Japan and Australia vow deeper ties amid North Korea tension
Australian foreign minister Julie Bishop has urged China to do more to help the international effort to persuade North Korea to stop escalating tension over its nuclear arsenal.
Speaking on a visit to Japan, Ms Bishop said China has a "unique and specific role to play in pressuring North Korea to cease its illegal behaviour".
She said Australia plans to work closely with Japan, South Korea, the US and China "to ensure that China can use its unique position".
She was speaking before joining Australian defence minister Marise Payne and their Japanese counterparts, foreign minister Fumio Kishida and defence minister Tomomi Inada, for talks in which they agreed to deepen their defence co-operation at a time of growing North Korean threat.
Mr Kishida said the US presence in the region is "crucial" amid an increasingly difficult security environment. He also made a case for including India, saying Delhi is needed for peace and stability in waters spanning the East China and South China seas.
While supporting the US government's shift to a tougher stance towards North Korea, Ms Bishop said further effort for dialogue and economic sanctions are necessary.
She added: "There is a far greater role that China can play in assisting the region and the global community in bringing North Korea into line so it ceases a nuclear and missile programme that is clearly designed to attack the United States."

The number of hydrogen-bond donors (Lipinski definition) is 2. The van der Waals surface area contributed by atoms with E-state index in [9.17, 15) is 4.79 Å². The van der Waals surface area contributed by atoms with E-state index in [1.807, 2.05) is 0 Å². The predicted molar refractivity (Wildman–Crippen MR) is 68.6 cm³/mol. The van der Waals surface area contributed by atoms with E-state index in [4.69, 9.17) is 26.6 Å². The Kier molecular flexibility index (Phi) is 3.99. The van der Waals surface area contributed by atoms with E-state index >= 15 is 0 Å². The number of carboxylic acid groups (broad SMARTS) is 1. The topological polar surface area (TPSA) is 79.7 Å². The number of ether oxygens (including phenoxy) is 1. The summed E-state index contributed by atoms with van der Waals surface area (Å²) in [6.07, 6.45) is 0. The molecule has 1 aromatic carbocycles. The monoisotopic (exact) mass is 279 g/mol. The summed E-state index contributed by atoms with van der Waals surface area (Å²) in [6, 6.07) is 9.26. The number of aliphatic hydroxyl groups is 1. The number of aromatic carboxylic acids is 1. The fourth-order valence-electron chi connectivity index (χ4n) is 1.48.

The Australian ministers' visit came on the heels of US vice-president Mike Pence's trip to Japan and South Korea to reassure allies of America's commitment to the region.
Tension on the Korean Peninsula has risen this month, with the Trump administration stepping up pressure on North Korea and two major anniversary events in North Korea.
Japan, a staunch US ally that hosts about 50,000 American troops, has in recent years developed military co-operation with other countries, including Australia, France and Britain.
Prime Minister Shinzo Abe has sought to expand Japan's defence role and capability in the face of North Korea's threat and China's increasing assertive activity in the East and South China seas.